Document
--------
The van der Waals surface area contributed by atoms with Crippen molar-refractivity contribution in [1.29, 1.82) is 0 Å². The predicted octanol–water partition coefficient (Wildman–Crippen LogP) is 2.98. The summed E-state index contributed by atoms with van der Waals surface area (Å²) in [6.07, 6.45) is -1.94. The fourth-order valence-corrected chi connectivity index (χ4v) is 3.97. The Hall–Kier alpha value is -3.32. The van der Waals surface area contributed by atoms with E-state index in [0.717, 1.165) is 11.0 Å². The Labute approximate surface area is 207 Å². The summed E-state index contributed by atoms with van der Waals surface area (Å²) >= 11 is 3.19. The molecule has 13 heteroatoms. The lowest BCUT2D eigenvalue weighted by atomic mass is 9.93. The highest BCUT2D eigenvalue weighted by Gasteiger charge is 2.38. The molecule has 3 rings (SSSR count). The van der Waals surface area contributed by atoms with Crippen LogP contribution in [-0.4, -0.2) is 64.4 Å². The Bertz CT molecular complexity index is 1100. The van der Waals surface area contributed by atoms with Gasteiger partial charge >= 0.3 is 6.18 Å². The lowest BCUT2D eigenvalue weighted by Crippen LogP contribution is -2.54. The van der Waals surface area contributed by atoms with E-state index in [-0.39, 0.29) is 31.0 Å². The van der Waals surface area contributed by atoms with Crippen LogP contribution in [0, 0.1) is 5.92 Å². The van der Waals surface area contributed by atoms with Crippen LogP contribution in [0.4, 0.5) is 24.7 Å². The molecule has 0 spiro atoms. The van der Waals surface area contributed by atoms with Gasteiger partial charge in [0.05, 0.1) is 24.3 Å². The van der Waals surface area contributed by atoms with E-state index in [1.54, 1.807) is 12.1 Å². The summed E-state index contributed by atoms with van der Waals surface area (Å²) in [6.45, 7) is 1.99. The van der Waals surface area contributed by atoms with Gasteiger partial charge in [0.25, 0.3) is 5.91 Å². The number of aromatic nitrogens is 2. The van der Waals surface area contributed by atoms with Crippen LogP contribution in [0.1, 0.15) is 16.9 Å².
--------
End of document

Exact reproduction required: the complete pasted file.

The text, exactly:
The van der Waals surface area contributed by atoms with Crippen molar-refractivity contribution in [1.29, 1.82) is 0 Å². The predicted octanol–water partition coefficient (Wildman–Crippen LogP) is 2.98. The summed E-state index contributed by atoms with van der Waals surface area (Å²) in [6.07, 6.45) is -1.94. The fourth-order valence-corrected chi connectivity index (χ4v) is 3.97. The Hall–Kier alpha value is -3.32. The van der Waals surface area contributed by atoms with E-state index in [0.717, 1.165) is 11.0 Å². The Labute approximate surface area is 207 Å². The summed E-state index contributed by atoms with van der Waals surface area (Å²) >= 11 is 3.19. The molecule has 13 heteroatoms. The lowest BCUT2D eigenvalue weighted by atomic mass is 9.93. The highest BCUT2D eigenvalue weighted by Gasteiger charge is 2.38. The molecule has 3 rings (SSSR count). The van der Waals surface area contributed by atoms with Crippen LogP contribution in [-0.4, -0.2) is 64.4 Å². The Bertz CT molecular complexity index is 1100. The van der Waals surface area contributed by atoms with Gasteiger partial charge >= 0.3 is 6.18 Å². The lowest BCUT2D eigenvalue weighted by Crippen LogP contribution is -2.54. The van der Waals surface area contributed by atoms with E-state index in [-0.39, 0.29) is 31.0 Å². The van der Waals surface area contributed by atoms with Crippen LogP contribution in [0, 0.1) is 5.92 Å². The van der Waals surface area contributed by atoms with Crippen LogP contribution in [0.4, 0.5) is 24.7 Å². The molecule has 0 spiro atoms. The van der Waals surface area contributed by atoms with Gasteiger partial charge in [0.05, 0.1) is 24.3 Å². The van der Waals surface area contributed by atoms with E-state index in [1.54, 1.807) is 12.1 Å². The summed E-state index contributed by atoms with van der Waals surface area (Å²) in [6.45, 7) is 1.99. The van der Waals surface area contributed by atoms with Gasteiger partial charge in [0.25, 0.3) is 5.91 Å². The number of aromatic nitrogens is 2. The van der Waals surface area contributed by atoms with Crippen LogP contribution in [0.1, 0.15) is 16.9 Å².